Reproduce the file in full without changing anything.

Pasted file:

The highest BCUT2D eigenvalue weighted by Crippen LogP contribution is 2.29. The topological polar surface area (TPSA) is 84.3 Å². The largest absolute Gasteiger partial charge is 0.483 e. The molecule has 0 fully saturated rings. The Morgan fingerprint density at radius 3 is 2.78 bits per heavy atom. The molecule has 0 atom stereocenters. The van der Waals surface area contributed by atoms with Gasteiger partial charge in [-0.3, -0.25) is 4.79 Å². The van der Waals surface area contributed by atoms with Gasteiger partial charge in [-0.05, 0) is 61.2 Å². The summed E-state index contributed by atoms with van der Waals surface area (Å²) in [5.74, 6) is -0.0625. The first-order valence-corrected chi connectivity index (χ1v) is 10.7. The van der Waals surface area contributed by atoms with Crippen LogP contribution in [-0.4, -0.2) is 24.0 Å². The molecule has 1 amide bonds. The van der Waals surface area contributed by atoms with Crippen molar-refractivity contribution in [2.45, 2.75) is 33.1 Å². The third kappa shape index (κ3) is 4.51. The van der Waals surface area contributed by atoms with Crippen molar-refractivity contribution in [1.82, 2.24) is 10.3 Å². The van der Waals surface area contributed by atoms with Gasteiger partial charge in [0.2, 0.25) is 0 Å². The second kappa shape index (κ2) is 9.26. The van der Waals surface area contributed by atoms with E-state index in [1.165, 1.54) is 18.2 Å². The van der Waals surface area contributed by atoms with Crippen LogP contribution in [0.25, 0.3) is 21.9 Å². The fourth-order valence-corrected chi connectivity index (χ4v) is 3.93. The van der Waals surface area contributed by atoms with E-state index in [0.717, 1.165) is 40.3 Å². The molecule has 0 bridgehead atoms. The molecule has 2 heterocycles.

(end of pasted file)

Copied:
The highest BCUT2D eigenvalue weighted by Crippen LogP contribution is 2.29. The topological polar surface area (TPSA) is 84.3 Å². The largest absolute Gasteiger partial charge is 0.483 e. The molecule has 0 fully saturated rings. The Morgan fingerprint density at radius 3 is 2.78 bits per heavy atom. The molecule has 0 atom stereocenters. The van der Waals surface area contributed by atoms with Gasteiger partial charge in [-0.3, -0.25) is 4.79 Å². The van der Waals surface area contributed by atoms with Gasteiger partial charge in [-0.05, 0) is 61.2 Å². The summed E-state index contributed by atoms with van der Waals surface area (Å²) in [5.74, 6) is -0.0625. The first-order valence-corrected chi connectivity index (χ1v) is 10.7. The van der Waals surface area contributed by atoms with Crippen LogP contribution in [-0.4, -0.2) is 24.0 Å². The molecule has 1 amide bonds. The van der Waals surface area contributed by atoms with Crippen molar-refractivity contribution in [2.45, 2.75) is 33.1 Å². The third kappa shape index (κ3) is 4.51. The van der Waals surface area contributed by atoms with Crippen molar-refractivity contribution in [1.82, 2.24) is 10.3 Å². The van der Waals surface area contributed by atoms with Gasteiger partial charge in [0.2, 0.25) is 0 Å². The second kappa shape index (κ2) is 9.26. The van der Waals surface area contributed by atoms with E-state index in [1.165, 1.54) is 18.2 Å². The van der Waals surface area contributed by atoms with Crippen LogP contribution in [0.25, 0.3) is 21.9 Å². The fourth-order valence-corrected chi connectivity index (χ4v) is 3.93. The van der Waals surface area contributed by atoms with E-state index in [0.717, 1.165) is 40.3 Å². The molecule has 0 bridgehead atoms. The molecule has 2 heterocycles.